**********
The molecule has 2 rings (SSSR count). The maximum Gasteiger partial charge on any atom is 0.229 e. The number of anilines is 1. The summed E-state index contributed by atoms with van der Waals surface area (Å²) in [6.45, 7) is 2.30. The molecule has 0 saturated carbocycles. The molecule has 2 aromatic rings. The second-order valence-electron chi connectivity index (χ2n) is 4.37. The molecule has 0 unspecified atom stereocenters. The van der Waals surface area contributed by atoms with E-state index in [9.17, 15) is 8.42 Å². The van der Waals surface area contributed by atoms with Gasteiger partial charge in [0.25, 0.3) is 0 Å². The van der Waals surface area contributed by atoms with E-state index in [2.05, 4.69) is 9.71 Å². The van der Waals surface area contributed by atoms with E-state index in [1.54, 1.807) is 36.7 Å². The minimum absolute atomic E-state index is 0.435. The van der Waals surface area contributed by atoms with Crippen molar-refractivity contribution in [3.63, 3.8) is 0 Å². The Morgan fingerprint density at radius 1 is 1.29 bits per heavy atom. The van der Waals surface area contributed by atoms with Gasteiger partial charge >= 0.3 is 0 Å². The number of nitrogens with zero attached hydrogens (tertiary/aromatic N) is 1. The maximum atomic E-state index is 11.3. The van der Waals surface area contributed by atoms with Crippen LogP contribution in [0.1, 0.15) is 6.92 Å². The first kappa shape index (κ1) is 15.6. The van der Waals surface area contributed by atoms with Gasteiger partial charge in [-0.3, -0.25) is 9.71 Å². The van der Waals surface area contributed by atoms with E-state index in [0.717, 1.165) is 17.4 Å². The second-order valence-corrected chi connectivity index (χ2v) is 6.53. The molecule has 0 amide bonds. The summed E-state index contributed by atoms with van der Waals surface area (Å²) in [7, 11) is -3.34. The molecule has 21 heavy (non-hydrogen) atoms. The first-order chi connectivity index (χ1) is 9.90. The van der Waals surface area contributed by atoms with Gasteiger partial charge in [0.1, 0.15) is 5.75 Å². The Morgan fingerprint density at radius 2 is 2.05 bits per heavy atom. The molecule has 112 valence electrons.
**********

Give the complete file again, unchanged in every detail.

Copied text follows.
The molecule has 2 rings (SSSR count). The maximum Gasteiger partial charge on any atom is 0.229 e. The number of anilines is 1. The summed E-state index contributed by atoms with van der Waals surface area (Å²) in [6.45, 7) is 2.30. The molecule has 0 saturated carbocycles. The molecule has 2 aromatic rings. The second-order valence-electron chi connectivity index (χ2n) is 4.37. The molecule has 0 unspecified atom stereocenters. The van der Waals surface area contributed by atoms with E-state index in [9.17, 15) is 8.42 Å². The van der Waals surface area contributed by atoms with Gasteiger partial charge in [0.25, 0.3) is 0 Å². The van der Waals surface area contributed by atoms with E-state index in [2.05, 4.69) is 9.71 Å². The van der Waals surface area contributed by atoms with E-state index in [1.54, 1.807) is 36.7 Å². The minimum absolute atomic E-state index is 0.435. The van der Waals surface area contributed by atoms with Crippen molar-refractivity contribution in [3.63, 3.8) is 0 Å². The Morgan fingerprint density at radius 1 is 1.29 bits per heavy atom. The van der Waals surface area contributed by atoms with Gasteiger partial charge >= 0.3 is 0 Å². The number of nitrogens with zero attached hydrogens (tertiary/aromatic N) is 1. The maximum atomic E-state index is 11.3. The van der Waals surface area contributed by atoms with Crippen LogP contribution in [0.1, 0.15) is 6.92 Å². The first kappa shape index (κ1) is 15.6. The van der Waals surface area contributed by atoms with Gasteiger partial charge in [-0.3, -0.25) is 9.71 Å². The van der Waals surface area contributed by atoms with E-state index in [0.717, 1.165) is 17.4 Å². The second-order valence-corrected chi connectivity index (χ2v) is 6.53. The molecule has 0 amide bonds. The summed E-state index contributed by atoms with van der Waals surface area (Å²) in [7, 11) is -3.34. The molecule has 21 heavy (non-hydrogen) atoms. The first-order chi connectivity index (χ1) is 9.90. The van der Waals surface area contributed by atoms with Gasteiger partial charge in [0.1, 0.15) is 5.75 Å². The Morgan fingerprint density at radius 2 is 2.05 bits per heavy atom. The molecule has 112 valence electrons.